Special thanks to Yvette for providing the photos and for her patience. Yvette is in the USA and I encourage readers to visit her eclectic blog Priorhouse Blog. Tell her I sent you. Readers are welcome to use her images, but with credit to her.
I like to walk on the beach. It is good for the mind, body, and soul – and refreshing on my feet.
While crossing the walkway leading me to the beach, looking at the dunes, I notice the plants: some are close together while others are alone. The number of varieties seems few, but I know all are well adapted to live in the loose sand with salty air and persistent wind. I know they are not weeds, but they remind me of weeds.
Most of the time I don’t see many plants when I walk on the beach – only occasional seaweeds washed ashore either as single strands or in bunches. I chuckle knowing they are not the weeds that are in my head.
Weeds are something that doesn’t get a lot of thought. After all, they are unwanted plants. Weeds are so unwanted we whack them down, spray them for eradication, work on hands and knees to remove them from flower beds and gardens, or even hire a service to eliminate the unsightly.
To most people, weeds are undesirable wild plants growing where we don’t want them. What if we accept them? Would they still be weeds?
Weeds are plants. Just as much of a plant as roses, trees, flowers, and garden vegetables. Biologically, and just like the rest of life, weeds want to grow, survive, and reproduce to create the next generation.
I know weeds can irritate the skin, damage pavements, and disrupt water flow. But I also know they are good. Weeds attract beneficial insects. Weeds provide food to seed-eating birds. Weeds prevent or reduce erosion and moisture loss. Weeds add nitrogen to the soil and draw nutrients upward for other plants to use.
Weeds give us joy in the form of wildflowers. During walks in a forest or meadow, people do not see wildflowers for what they are – weeds? Then again, if they are not undesirable, are they weeds?
On the other hand, I doubt most people realize the magnificence of weeds. Their coarse leaves and heavy stems help make them biological marvels. Weeds compete for essentials with the desirables, and they are very good at what they do. Therefore, they might win the competition.
Weeds are hardy as they grow in conditions other plants cannot. Many weeds thrive during the hot, dry days of summer which causes other plants to wither. Oh no – not weeds – they take advantage of their opportunity to make progress for their kind!
I know weeds are awesome competitors that use their adaptations to their advantage. I know they don’t require much space to grow and will grow in difficult conditions. Their stem anchors in the soil, and then the growth spreads over other plants to out-compete the desirables for light and water. Give them an inch, and they will take a mile.
At my northern home, I know winter weeds use cold conditions as their time to thrive with less competition. That’s another brilliant adaptation for a hardy survivor and competitor. Yes, their evolutionary history has given weeds biological brilliance.
The bottom line is that weeds make the most of what they have. They can appear from a small opportunity in a thick lawn – let alone in those hard-to-grow areas like cracks in the concrete or pavement. No wonder some think of weeds as a plant in the wrong place. Just like weeds, my biology background has crept into the spaces of this walk.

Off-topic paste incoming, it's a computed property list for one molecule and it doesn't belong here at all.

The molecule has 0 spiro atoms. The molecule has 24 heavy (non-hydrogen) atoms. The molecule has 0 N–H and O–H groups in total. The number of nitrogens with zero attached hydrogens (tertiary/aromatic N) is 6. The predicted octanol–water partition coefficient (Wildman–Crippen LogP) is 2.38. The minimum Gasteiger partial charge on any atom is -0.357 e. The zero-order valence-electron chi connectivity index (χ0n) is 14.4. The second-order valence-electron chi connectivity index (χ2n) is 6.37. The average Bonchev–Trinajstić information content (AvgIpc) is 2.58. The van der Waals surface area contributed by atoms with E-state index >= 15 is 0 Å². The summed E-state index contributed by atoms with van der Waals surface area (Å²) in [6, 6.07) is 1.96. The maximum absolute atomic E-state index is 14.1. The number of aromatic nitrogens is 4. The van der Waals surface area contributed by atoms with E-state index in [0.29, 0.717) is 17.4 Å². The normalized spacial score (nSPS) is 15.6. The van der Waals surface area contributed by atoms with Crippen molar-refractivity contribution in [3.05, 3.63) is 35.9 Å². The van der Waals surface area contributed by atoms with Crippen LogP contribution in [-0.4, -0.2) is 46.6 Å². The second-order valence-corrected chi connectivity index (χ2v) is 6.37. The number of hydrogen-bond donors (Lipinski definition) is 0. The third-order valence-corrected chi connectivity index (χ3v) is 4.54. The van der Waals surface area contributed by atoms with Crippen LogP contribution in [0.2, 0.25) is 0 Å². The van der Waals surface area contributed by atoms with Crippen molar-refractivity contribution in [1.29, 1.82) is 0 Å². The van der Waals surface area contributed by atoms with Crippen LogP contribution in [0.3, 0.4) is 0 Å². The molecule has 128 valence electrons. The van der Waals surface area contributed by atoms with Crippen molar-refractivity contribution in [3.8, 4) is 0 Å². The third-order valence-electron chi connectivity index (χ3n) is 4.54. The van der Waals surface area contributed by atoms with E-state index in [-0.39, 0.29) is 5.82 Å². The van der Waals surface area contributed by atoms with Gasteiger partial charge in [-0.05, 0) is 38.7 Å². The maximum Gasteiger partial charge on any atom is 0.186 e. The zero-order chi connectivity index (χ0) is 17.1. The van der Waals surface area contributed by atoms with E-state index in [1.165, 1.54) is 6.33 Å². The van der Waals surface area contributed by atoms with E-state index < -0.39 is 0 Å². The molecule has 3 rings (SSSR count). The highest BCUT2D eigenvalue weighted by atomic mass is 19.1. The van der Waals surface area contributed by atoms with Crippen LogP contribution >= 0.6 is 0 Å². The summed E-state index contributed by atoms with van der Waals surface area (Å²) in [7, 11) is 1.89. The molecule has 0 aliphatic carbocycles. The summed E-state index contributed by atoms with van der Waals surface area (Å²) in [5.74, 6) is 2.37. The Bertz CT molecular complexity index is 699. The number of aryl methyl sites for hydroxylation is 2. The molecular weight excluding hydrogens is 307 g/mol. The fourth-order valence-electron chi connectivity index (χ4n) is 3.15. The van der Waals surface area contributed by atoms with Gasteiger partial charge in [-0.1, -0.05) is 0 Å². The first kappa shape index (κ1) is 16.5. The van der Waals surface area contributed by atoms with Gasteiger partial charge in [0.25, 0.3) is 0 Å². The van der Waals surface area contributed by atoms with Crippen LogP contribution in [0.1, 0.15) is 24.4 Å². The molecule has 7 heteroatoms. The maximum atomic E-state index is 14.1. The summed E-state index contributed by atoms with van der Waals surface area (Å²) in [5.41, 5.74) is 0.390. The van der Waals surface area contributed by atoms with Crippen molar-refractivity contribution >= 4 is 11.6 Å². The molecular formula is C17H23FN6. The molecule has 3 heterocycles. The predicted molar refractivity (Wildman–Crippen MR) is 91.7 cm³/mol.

Dandelions are weeds, so what is a weed to someone is beauty to others. I think of dandelions transitioning from yellow to soft, fluffy white seeds so the wind will take them to an undetermined destination. I think about how each seed is capable of producing a new dandelion with many future offsprings. I smile thinking of those white seeds blowing in the wind being related to the hopes, dreams, and wishes of the person who released them into the air. Do you remember those days as I do?
I think about how weeds relate to personal life. Everyone has a variety of weeds, thorns, and coarse stems in life – things that grow and crowd more desirable thoughts, traits, and actions. Our minds need to minimize weeds to grow and learn throughout life. I think about how biases, prejudices, and ignorance are weeds in our personal and mental gardens.
Life involves times of being deep in the weeds with troubles and problems. While some may get weeded out because they are unfit, unwanted, or unqualified, there are times when we must plow through the weeds to find a better place.
I didn’t imagine I would spend a walk thinking about weeds – let alone the time to draft, edit, and finalize a beach walk essay. Then again, why not because weeds are part of life. Maybe thinking about weeds leads us to a greater appreciation. Besides, thinking is what I do while I traverse the sand because I like walking on the beach. It is good for the mind, body, and soul – and refreshing on my feet.
See what other bloggers have posted about Weeds
- Weeds Un-pucked (a photo essay)
- Weed or Rose? (an essay and photos)
- I Wished on a Weed (photos and a poetic essay)
- Pulling Weeds (a poem)
- Monday Morning Blooms (photos and an essay by my guest photographer)
- Jimson Weed 2022 (photos and an essay)
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